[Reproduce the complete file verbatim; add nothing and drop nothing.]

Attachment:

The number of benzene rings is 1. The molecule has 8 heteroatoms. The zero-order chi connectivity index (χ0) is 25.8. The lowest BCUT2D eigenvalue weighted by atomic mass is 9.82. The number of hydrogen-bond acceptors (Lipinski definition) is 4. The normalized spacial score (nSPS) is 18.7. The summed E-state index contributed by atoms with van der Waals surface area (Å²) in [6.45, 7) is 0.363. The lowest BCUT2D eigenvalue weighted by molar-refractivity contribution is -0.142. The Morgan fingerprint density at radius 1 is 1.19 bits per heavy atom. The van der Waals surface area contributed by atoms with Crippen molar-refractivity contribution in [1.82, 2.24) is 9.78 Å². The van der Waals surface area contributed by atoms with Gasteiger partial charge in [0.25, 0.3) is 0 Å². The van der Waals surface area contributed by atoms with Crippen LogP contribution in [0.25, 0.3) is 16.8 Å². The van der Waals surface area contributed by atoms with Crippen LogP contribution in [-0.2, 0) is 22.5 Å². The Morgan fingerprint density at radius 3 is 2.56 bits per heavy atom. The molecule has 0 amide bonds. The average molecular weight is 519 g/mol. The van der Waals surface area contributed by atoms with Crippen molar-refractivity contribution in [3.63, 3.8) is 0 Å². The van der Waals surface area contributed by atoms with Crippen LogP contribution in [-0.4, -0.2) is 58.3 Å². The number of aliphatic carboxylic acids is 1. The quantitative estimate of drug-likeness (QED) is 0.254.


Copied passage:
The number of benzene rings is 1. The molecule has 8 heteroatoms. The zero-order chi connectivity index (χ0) is 25.8. The lowest BCUT2D eigenvalue weighted by atomic mass is 9.82. The number of hydrogen-bond acceptors (Lipinski definition) is 4. The normalized spacial score (nSPS) is 18.7. The summed E-state index contributed by atoms with van der Waals surface area (Å²) in [6.45, 7) is 0.363. The lowest BCUT2D eigenvalue weighted by molar-refractivity contribution is -0.142. The Morgan fingerprint density at radius 1 is 1.19 bits per heavy atom. The van der Waals surface area contributed by atoms with Crippen molar-refractivity contribution in [1.82, 2.24) is 9.78 Å². The van der Waals surface area contributed by atoms with Gasteiger partial charge in [0.25, 0.3) is 0 Å². The van der Waals surface area contributed by atoms with Crippen LogP contribution in [0.25, 0.3) is 16.8 Å². The van der Waals surface area contributed by atoms with Crippen LogP contribution in [-0.2, 0) is 22.5 Å². The Morgan fingerprint density at radius 3 is 2.56 bits per heavy atom. The molecule has 0 amide bonds. The average molecular weight is 519 g/mol. The van der Waals surface area contributed by atoms with Crippen molar-refractivity contribution in [3.63, 3.8) is 0 Å². The van der Waals surface area contributed by atoms with Crippen LogP contribution in [-0.4, -0.2) is 58.3 Å². The number of aliphatic carboxylic acids is 1. The quantitative estimate of drug-likeness (QED) is 0.254.